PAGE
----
Without getting into detailed and potentially distracting arguments as to specific military hardware, some existing and developing platforms do illustrate the possibilities.  During the initial rebuilding period, as the CF adapts to the new concept of operations and becomes familiar with the new equipment, the force would be developed in battalion strength (800-1000 troops), embarked in a ship somewhat like the 25,000 ton San Antonio-class LPD (Landing Platform Dock) (unofficial contacts lead us to believe that one could be leased-to-purchase fairly easily from US sources). 

Ultimately, it should be constituted around a larger vessel such as the American Wasp-class LHD (a 40,500-ton general purpose amphibious ship) capable of embarking nearly 2000 troops, their armoured vehicles, and supporting transport and attack helicopters and aircraft.  Other options include the British Ocean and Albion classes. Aircraft types for consideration include the Apache attack helicopter, which has just completed evaluation testing aboard HMS Ocean (apparently with great success), and the tilt-wing Osprey, which undertook cold weather evaluation at the Canadian air base Shearwater, in Halifax.  Descriptions of many of these ships are available on the web site at www.naval-technology.com/projects.

The concept is hardly new.  The Royal Canadian Military Institute put it forward in A Wake up Call for Canada: the Need for a New Military in the spring of 2001, as did Professor David Bercuson of the University of Calgary’s Centre for Military and Strategic Studies at about the same time.  (At least one of the present authors [Gimblett] scoffed at the idea then, as being just too visible a demonstration of force for any Canadian government to be truly comfortable with, let alone afford.)  Indeed, in the late 1960s all three “environments” of the newly unified CF explored the notion as the basis for the restructuring of the Army into Mobile Command (a young Subaltern MacKenzie prepared a staff school paper on the idea), but in the prevailing operating conditions of the Cold War world, there was no need for an independent Canadian military capability.  It was frankly an idea ahead of its time.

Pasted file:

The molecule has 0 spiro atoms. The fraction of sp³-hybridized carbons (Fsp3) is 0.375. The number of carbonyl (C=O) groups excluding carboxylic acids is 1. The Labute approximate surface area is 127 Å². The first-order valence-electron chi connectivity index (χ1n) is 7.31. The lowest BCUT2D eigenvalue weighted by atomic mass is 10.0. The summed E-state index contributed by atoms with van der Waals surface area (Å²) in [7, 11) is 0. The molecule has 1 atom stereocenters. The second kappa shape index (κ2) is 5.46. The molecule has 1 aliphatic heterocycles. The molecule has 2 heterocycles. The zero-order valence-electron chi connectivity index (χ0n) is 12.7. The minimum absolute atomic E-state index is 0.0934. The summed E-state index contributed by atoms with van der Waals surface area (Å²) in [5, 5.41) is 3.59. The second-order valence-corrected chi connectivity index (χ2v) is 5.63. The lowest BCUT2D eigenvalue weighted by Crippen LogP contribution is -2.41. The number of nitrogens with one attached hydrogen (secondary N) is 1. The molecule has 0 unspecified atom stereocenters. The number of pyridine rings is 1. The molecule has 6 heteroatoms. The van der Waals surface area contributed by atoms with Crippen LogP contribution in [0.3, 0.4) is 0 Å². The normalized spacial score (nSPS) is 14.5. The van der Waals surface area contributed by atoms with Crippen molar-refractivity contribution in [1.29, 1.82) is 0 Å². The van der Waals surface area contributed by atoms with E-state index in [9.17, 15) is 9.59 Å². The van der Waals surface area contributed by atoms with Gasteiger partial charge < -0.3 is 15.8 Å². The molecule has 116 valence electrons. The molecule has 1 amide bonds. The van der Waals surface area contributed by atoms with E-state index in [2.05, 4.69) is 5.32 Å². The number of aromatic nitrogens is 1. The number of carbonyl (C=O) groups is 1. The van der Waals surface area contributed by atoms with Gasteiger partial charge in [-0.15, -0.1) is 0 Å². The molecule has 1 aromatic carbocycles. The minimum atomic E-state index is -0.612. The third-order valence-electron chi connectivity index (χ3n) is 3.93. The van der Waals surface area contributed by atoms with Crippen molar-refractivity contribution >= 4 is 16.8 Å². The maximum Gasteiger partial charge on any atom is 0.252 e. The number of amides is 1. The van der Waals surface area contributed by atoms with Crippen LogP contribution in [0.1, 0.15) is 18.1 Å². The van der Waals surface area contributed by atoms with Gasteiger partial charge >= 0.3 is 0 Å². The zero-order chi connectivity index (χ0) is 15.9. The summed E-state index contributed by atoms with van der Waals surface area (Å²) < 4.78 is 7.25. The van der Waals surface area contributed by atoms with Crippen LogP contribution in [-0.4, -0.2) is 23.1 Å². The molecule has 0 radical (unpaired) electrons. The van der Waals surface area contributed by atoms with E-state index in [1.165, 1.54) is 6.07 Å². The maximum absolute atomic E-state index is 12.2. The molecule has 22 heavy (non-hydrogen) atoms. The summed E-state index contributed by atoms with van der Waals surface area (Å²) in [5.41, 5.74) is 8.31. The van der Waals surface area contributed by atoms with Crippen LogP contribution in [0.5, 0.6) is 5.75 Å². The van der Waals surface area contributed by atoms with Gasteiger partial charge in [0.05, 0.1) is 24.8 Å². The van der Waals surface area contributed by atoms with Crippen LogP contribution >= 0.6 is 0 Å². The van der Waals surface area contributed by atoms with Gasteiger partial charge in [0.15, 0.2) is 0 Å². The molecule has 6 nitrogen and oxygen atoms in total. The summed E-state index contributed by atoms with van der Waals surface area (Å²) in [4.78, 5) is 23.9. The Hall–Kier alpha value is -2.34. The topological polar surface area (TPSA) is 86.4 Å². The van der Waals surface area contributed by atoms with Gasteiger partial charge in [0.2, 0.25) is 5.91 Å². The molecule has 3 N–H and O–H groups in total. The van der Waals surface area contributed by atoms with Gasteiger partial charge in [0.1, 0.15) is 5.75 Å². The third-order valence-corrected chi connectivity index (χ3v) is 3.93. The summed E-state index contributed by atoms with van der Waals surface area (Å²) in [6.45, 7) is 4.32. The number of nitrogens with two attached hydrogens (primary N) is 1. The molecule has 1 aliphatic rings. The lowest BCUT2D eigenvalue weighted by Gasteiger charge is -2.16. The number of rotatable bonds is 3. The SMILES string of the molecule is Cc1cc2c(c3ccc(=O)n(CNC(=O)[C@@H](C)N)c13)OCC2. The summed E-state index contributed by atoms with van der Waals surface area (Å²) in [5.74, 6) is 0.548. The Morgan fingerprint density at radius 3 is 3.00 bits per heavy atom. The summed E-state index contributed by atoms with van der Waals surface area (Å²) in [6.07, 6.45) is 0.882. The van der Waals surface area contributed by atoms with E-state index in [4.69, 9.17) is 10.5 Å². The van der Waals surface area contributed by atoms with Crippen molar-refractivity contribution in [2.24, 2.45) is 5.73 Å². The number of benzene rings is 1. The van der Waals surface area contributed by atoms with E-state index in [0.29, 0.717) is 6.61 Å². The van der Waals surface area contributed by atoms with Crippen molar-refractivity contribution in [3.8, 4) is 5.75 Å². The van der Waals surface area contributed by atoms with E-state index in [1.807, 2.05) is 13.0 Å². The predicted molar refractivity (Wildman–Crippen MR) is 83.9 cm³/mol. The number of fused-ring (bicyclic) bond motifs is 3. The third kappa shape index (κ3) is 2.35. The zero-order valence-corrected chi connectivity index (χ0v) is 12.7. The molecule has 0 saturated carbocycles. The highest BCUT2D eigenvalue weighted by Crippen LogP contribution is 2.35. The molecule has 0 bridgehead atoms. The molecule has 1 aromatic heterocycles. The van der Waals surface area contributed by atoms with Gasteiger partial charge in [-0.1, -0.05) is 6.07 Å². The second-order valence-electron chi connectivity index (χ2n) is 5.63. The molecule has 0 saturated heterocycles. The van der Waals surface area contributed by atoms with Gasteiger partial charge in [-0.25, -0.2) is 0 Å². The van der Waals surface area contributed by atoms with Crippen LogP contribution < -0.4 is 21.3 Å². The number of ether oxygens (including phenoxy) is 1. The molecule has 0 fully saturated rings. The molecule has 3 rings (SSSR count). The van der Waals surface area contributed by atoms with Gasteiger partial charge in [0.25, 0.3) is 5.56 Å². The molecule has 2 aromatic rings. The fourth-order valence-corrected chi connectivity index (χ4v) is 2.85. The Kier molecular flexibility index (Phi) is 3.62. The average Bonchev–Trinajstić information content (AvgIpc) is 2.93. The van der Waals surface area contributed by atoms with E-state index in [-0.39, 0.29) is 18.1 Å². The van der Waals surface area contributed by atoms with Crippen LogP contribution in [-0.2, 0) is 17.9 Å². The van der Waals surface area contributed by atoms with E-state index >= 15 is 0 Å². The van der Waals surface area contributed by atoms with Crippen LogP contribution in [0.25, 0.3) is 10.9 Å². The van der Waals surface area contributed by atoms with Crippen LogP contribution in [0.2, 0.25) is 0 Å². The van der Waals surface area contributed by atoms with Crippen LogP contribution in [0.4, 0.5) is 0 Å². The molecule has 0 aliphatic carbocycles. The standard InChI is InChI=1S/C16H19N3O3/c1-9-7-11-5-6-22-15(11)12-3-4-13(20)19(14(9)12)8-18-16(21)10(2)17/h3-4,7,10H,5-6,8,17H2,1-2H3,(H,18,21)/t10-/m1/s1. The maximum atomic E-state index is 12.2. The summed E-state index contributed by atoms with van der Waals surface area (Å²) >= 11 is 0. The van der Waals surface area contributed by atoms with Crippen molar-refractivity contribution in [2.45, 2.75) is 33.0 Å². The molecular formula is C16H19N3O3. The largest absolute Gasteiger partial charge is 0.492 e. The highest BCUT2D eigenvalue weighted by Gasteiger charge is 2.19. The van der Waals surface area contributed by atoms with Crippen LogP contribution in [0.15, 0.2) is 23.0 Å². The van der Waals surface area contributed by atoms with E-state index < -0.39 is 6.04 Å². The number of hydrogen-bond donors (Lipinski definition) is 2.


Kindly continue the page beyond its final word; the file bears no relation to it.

All that was before September 11, 2001.  Even if the world did not change on that date, the Al-Qaeda attacks certainly crystallized many trends that had been developing since the fall of the Berlin Wall in 1989.  In his year-end report for 2002, Chief of the Defence Staff General Ray Henault declared that, despite the needs of homeland security, expeditionary operations were to be the continuing rationale for the Canadian Forces.  Then Defence Minister David Pratt said (with no dissent from the Opposition) that in the next decade the CF must expect to engage in the sort of operations it has experienced over the past decade.

What then of those operations?  It is our feeling that, for all the self-satisfaction they have brought to Canadians, they have garnered little appreciation from our allies and coalition partners, let alone have they had a truly useful impact upon the situations they were sent to address.  Canadian politicians have been able to gaze pleasingly at a world map studded with little maple leaf flags indicating current missions, but the truth is that the majority of those have been small groups of observers or supporting communications and logistics staffs subsumed within larger coalition forces.